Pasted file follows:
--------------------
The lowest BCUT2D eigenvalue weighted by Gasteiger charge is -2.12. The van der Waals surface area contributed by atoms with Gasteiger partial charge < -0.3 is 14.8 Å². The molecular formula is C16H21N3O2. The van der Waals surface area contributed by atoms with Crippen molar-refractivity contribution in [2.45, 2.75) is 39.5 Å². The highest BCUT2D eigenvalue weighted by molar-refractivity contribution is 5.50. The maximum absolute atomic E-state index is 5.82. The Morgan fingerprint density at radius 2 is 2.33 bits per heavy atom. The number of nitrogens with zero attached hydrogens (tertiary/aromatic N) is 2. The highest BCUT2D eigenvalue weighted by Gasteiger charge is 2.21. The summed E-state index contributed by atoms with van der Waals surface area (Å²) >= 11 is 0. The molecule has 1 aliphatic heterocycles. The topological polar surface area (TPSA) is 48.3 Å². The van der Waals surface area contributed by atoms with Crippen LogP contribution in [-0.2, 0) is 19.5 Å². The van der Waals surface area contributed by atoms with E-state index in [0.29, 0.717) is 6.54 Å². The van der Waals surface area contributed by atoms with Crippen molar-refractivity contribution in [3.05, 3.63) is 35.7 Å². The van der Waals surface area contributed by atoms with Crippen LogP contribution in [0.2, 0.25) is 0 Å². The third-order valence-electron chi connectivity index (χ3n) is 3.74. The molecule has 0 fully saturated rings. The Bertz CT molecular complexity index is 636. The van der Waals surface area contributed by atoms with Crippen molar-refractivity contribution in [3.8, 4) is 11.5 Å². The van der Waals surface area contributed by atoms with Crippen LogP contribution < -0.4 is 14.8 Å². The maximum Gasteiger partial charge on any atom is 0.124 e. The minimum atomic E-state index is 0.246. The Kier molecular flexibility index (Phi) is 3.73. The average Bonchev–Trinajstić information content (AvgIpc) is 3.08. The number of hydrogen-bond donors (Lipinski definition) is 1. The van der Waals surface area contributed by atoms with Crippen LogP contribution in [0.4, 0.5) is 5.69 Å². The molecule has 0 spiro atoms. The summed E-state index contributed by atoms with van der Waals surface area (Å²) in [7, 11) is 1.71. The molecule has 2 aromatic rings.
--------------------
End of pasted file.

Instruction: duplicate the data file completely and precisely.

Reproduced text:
The lowest BCUT2D eigenvalue weighted by Gasteiger charge is -2.12. The van der Waals surface area contributed by atoms with Gasteiger partial charge < -0.3 is 14.8 Å². The molecular formula is C16H21N3O2. The van der Waals surface area contributed by atoms with Crippen molar-refractivity contribution in [2.45, 2.75) is 39.5 Å². The highest BCUT2D eigenvalue weighted by molar-refractivity contribution is 5.50. The maximum absolute atomic E-state index is 5.82. The Morgan fingerprint density at radius 2 is 2.33 bits per heavy atom. The number of nitrogens with zero attached hydrogens (tertiary/aromatic N) is 2. The highest BCUT2D eigenvalue weighted by Gasteiger charge is 2.21. The summed E-state index contributed by atoms with van der Waals surface area (Å²) >= 11 is 0. The molecule has 1 aliphatic heterocycles. The topological polar surface area (TPSA) is 48.3 Å². The van der Waals surface area contributed by atoms with Crippen LogP contribution in [-0.2, 0) is 19.5 Å². The van der Waals surface area contributed by atoms with E-state index in [0.29, 0.717) is 6.54 Å². The van der Waals surface area contributed by atoms with Crippen molar-refractivity contribution in [3.05, 3.63) is 35.7 Å². The van der Waals surface area contributed by atoms with Crippen LogP contribution in [0.2, 0.25) is 0 Å². The third-order valence-electron chi connectivity index (χ3n) is 3.74. The molecule has 0 fully saturated rings. The Bertz CT molecular complexity index is 636. The van der Waals surface area contributed by atoms with Crippen molar-refractivity contribution in [3.8, 4) is 11.5 Å². The van der Waals surface area contributed by atoms with Crippen LogP contribution < -0.4 is 14.8 Å². The maximum Gasteiger partial charge on any atom is 0.124 e. The minimum atomic E-state index is 0.246. The Kier molecular flexibility index (Phi) is 3.73. The average Bonchev–Trinajstić information content (AvgIpc) is 3.08. The number of hydrogen-bond donors (Lipinski definition) is 1. The van der Waals surface area contributed by atoms with Crippen LogP contribution in [0.4, 0.5) is 5.69 Å². The molecule has 0 spiro atoms. The summed E-state index contributed by atoms with van der Waals surface area (Å²) in [7, 11) is 1.71. The molecule has 2 aromatic rings.